Send us a photo of both sides. $150 is low for a repair bill. I suspect that whats missing may be some rubber bits that you could put on yourself.
PS: The opposite of the guy who tosses his camera around and doesn't use it is the guy who mounts it on a tripod - once - only uses one lens - then wears out the shutter doing catalog work. A mint condition worn out camera.
Some of the rubber was bad and a piece in the front was broken off that Nikon had in stock for less than $20. The guy I got it from has LOTS of money and just used this D200 as a vacation camera. He likes to buy the "latest" and "greatest" and just gets rid of his used stuff for cheap. I guess because he has so much money he doesn't feel the need to take care of things. Two years ago I bought his 50 inch Panasonic Professional grade Plasma TV for $400 (which was in perfect shape since it was hanging on his wall since new) because he just got the latest ULTRA expensive 65 inch Plasma. I still have the 50 inch and it works great. One man's discards are another man's treasure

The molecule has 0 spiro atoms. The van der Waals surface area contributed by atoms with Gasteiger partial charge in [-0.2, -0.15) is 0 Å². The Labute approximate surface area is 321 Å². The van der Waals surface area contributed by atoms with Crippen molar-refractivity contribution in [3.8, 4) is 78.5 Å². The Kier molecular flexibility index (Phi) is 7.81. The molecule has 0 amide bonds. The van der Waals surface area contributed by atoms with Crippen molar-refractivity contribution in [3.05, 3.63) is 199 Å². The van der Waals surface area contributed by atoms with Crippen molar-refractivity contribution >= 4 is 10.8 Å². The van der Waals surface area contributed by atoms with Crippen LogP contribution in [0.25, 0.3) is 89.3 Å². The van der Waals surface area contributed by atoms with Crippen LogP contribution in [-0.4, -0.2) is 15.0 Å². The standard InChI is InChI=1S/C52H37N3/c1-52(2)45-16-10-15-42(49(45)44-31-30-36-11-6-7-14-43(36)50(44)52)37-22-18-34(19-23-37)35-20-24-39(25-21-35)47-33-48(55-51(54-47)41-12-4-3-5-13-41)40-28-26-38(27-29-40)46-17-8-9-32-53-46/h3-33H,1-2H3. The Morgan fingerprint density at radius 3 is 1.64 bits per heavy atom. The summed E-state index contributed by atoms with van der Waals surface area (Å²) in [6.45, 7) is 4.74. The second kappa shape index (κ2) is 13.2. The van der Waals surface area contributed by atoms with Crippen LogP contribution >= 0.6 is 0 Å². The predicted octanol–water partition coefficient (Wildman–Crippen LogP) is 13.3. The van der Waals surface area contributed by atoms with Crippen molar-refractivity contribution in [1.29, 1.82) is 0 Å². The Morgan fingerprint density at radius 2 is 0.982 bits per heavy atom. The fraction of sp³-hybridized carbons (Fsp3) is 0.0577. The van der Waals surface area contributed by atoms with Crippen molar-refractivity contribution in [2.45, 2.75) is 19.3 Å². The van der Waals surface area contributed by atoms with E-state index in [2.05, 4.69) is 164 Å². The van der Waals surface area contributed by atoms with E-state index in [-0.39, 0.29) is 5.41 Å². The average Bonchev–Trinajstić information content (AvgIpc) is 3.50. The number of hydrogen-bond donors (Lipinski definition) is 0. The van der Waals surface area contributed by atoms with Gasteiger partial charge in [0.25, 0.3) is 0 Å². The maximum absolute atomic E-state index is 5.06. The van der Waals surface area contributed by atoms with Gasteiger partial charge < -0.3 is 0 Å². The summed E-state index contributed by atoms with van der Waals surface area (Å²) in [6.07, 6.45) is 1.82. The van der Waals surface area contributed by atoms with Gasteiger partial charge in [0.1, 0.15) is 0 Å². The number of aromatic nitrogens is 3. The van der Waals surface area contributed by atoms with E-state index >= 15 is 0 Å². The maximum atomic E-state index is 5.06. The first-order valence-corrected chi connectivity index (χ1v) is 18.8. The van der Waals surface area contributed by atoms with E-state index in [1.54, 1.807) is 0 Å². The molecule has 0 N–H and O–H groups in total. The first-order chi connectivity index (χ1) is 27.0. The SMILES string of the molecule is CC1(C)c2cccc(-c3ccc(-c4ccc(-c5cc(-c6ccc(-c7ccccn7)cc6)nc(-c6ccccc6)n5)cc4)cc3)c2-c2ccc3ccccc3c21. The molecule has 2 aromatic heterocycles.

>A business associate has offered me his used D200 (he >upgraded to a better more expensive Nikon).Only problem is the >camera is pretty beat up. Scratches and cracks in the body, >some small parts broken off.Most of it repaired with black >tape. I had the camera checked out by a local camera shop, was >told everything works fine inside. It's just not very pretty >on the outside. >It comes with an 8 gig memory stick and a Nikon AF-S DX VR >18-200 lens. >He said I can have it for $300. >I know the lens is worth more than that, so I'm probably going >to buy it. >I'm just curious. How many of you wouldn't mind using an ugly >camera, as long as it worked properly?? > > You are paying less than half the new price for an 18-200 VR.
You would be insane NOT to buy it. Look at it this way, you're buying a lens and he's throwing in a free D200.
If it dies next week, it does next week and so what? Even without the camera you've come out ahead.